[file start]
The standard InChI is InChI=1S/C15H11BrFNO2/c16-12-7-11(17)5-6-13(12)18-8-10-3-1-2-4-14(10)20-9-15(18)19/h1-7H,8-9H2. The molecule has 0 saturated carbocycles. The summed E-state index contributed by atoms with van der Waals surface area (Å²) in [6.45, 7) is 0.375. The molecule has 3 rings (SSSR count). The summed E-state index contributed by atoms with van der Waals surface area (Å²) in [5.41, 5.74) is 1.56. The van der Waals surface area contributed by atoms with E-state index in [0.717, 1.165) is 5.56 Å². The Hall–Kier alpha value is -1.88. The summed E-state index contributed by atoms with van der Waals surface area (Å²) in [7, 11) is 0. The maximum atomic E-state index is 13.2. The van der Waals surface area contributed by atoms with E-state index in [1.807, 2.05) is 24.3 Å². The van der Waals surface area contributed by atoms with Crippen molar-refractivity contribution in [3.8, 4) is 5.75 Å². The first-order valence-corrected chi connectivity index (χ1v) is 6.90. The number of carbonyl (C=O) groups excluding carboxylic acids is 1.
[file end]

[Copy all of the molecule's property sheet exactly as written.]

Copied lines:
The standard InChI is InChI=1S/C15H11BrFNO2/c16-12-7-11(17)5-6-13(12)18-8-10-3-1-2-4-14(10)20-9-15(18)19/h1-7H,8-9H2. The molecule has 0 saturated carbocycles. The summed E-state index contributed by atoms with van der Waals surface area (Å²) in [6.45, 7) is 0.375. The molecule has 3 rings (SSSR count). The summed E-state index contributed by atoms with van der Waals surface area (Å²) in [5.41, 5.74) is 1.56. The van der Waals surface area contributed by atoms with E-state index in [0.717, 1.165) is 5.56 Å². The Hall–Kier alpha value is -1.88. The summed E-state index contributed by atoms with van der Waals surface area (Å²) in [7, 11) is 0. The maximum atomic E-state index is 13.2. The van der Waals surface area contributed by atoms with E-state index in [1.807, 2.05) is 24.3 Å². The van der Waals surface area contributed by atoms with Crippen molar-refractivity contribution in [3.8, 4) is 5.75 Å². The first-order valence-corrected chi connectivity index (χ1v) is 6.90. The number of carbonyl (C=O) groups excluding carboxylic acids is 1.